Other books to read, but I have not read yet, include:

    Arabia and the Arabs
    What the Koran Really Says
    Leaving Islam: Apostates Speak Out
    Islamic Jihad: A Legacy of Forced Conversion, Imperialism and Slavery

    All of these books explain why the liberal, left perspective about giving Islam respect as a religion of peace is incorrect and will get all of us killed or enslaved.

  • Lokesh

    This is an incredible article. A much needed one too.

    What you have discussed is an ideal way, which is born of comprehensive knowledge, unbiased views & empathy.

    Even if Islam is a dangerous ideology, it is quite possible to Love Muslims, to win them with Love, to show them we love them and we stand by them.

    Meanwhile it is also necessary to keep constant constructive criticism of Islam going so that at least the westernized Muslims can take criticism as a natural thing, just like Christians today understand criticism is part of the process, Muslims too have to learn it.

  • Satyendra Upadhyay

    Islam means peace? No, Islam means Surrender.

    Surrender to whom – Allah? No, surrender to Muhammad because only he is the interface of Allah to the Muslims.

    Who/What is to be followed by the Muslims – Quran? No, Muhammad is to be followed by the Muslims as he is the role model and his behaviour/deeds reveals the true meaning of the Quran. If you follow Quran theoretically, you may interprete it wrong.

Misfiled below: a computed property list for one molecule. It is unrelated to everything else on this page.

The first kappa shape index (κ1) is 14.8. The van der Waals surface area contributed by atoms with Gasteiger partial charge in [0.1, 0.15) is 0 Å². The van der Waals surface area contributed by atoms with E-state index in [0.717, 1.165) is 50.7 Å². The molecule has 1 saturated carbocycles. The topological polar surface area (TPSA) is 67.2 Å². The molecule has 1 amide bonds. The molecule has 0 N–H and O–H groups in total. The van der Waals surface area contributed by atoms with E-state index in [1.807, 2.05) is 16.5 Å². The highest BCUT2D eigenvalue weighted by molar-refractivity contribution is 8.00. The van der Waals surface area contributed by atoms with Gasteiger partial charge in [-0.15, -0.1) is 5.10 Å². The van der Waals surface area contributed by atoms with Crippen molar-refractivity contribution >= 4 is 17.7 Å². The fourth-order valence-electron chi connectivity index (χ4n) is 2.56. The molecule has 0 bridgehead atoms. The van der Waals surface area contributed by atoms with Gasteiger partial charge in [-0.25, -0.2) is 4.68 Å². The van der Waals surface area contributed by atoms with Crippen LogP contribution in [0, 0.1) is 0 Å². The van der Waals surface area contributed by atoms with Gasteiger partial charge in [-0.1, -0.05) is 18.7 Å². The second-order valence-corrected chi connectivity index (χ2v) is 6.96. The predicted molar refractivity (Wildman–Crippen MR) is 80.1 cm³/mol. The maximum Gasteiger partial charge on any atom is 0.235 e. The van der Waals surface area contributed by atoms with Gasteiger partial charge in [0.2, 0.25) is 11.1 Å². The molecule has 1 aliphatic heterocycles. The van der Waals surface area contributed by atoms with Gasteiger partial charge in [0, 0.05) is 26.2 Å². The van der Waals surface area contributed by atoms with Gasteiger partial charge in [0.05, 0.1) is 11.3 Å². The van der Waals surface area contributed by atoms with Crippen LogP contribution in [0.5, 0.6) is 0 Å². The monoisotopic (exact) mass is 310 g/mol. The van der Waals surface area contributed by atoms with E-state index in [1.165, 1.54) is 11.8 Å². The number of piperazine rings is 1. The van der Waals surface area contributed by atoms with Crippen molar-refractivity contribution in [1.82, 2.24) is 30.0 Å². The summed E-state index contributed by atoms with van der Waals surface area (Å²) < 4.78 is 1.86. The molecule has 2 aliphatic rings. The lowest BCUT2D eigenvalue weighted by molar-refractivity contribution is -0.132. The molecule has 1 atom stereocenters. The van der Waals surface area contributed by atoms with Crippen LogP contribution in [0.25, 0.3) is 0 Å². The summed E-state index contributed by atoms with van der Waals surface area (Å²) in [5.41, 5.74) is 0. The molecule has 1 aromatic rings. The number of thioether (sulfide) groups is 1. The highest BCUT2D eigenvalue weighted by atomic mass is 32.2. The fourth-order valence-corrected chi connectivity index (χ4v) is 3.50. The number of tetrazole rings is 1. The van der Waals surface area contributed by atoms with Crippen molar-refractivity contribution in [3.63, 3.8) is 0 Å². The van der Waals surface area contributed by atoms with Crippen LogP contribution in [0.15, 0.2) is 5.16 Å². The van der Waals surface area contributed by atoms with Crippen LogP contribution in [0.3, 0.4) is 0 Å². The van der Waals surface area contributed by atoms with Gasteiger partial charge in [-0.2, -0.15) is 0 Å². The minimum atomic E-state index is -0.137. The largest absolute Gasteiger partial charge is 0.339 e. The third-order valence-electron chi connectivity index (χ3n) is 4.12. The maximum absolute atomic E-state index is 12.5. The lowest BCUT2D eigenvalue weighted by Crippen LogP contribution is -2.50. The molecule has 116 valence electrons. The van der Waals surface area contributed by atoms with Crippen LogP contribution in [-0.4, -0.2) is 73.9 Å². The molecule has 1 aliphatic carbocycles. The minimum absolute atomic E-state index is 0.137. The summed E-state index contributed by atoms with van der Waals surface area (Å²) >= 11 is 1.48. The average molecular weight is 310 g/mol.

What is the worst crime that is unpardonable in Islam – murder/rape? No, it’s Shirk(worshipping any other God than Allah) that is unpardonable while any other crime including murder/rape etc.

    To know more about Islam and its subtle characteristics, one should read the Islamic history and the way it has been propagated. Ask one question, why there are the highest percentage of terrorists in Islam? Why it’s so easy to change a Muslim to an Islamic terrorists compared to other religions in this era?

  • Sri Krishna Sudhamsu Kambhamme

    Your approach makes a lot of sense. These people sound more like victims of their own psychological weaknesses.

    At the same time, I fail to understand what adult and matured Muslims are doing to solve this problem. I can understand that teenagers fall into trap. But what are their elders doing to stop it? (I am not ready to accept that most muslims are psychologically vulnerable) Isn’t it their problem more than ours (Hindus and others) after all?

    Many social reforms in India happened because Hindus criticized themselves and changed their practices. Muslims are still backward (in India) in terms of women rights, education, poverty because they never cared to introspect. They still practice polygamy, have very high fertility rates and they give little rights to their women. They don’t change by themselves. If we try to advocate, they potray it as if we are talking against Islam.

  • Ghulam Mahomed

    You’ve summarised the psychological framework of extremism very well. These same things have been said by Mulims multiple times, but have not been echoed in the mainstream or consolidated very well. Thank you.